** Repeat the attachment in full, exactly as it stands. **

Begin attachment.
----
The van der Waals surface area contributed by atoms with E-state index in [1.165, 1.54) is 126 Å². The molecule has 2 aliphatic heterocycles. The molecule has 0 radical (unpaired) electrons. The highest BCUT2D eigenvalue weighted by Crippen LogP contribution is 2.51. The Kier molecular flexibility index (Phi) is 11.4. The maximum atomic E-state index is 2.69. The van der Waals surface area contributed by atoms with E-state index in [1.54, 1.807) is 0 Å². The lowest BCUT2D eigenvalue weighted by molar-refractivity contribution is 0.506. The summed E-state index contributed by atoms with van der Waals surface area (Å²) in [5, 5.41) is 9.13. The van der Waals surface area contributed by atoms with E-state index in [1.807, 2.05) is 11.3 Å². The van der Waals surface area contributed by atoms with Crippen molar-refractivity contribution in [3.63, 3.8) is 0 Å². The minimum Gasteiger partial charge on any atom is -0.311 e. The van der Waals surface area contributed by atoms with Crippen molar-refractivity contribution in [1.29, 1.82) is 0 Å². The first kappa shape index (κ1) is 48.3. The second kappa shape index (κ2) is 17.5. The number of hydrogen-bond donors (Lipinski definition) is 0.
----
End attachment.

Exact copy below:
The van der Waals surface area contributed by atoms with E-state index in [1.165, 1.54) is 126 Å². The molecule has 2 aliphatic heterocycles. The molecule has 0 radical (unpaired) electrons. The highest BCUT2D eigenvalue weighted by Crippen LogP contribution is 2.51. The Kier molecular flexibility index (Phi) is 11.4. The maximum atomic E-state index is 2.69. The van der Waals surface area contributed by atoms with E-state index in [1.54, 1.807) is 0 Å². The lowest BCUT2D eigenvalue weighted by molar-refractivity contribution is 0.506. The summed E-state index contributed by atoms with van der Waals surface area (Å²) in [5, 5.41) is 9.13. The van der Waals surface area contributed by atoms with E-state index in [1.807, 2.05) is 11.3 Å². The van der Waals surface area contributed by atoms with Crippen molar-refractivity contribution in [3.63, 3.8) is 0 Å². The minimum Gasteiger partial charge on any atom is -0.311 e. The van der Waals surface area contributed by atoms with Crippen molar-refractivity contribution in [1.29, 1.82) is 0 Å². The first kappa shape index (κ1) is 48.3. The second kappa shape index (κ2) is 17.5. The number of hydrogen-bond donors (Lipinski definition) is 0.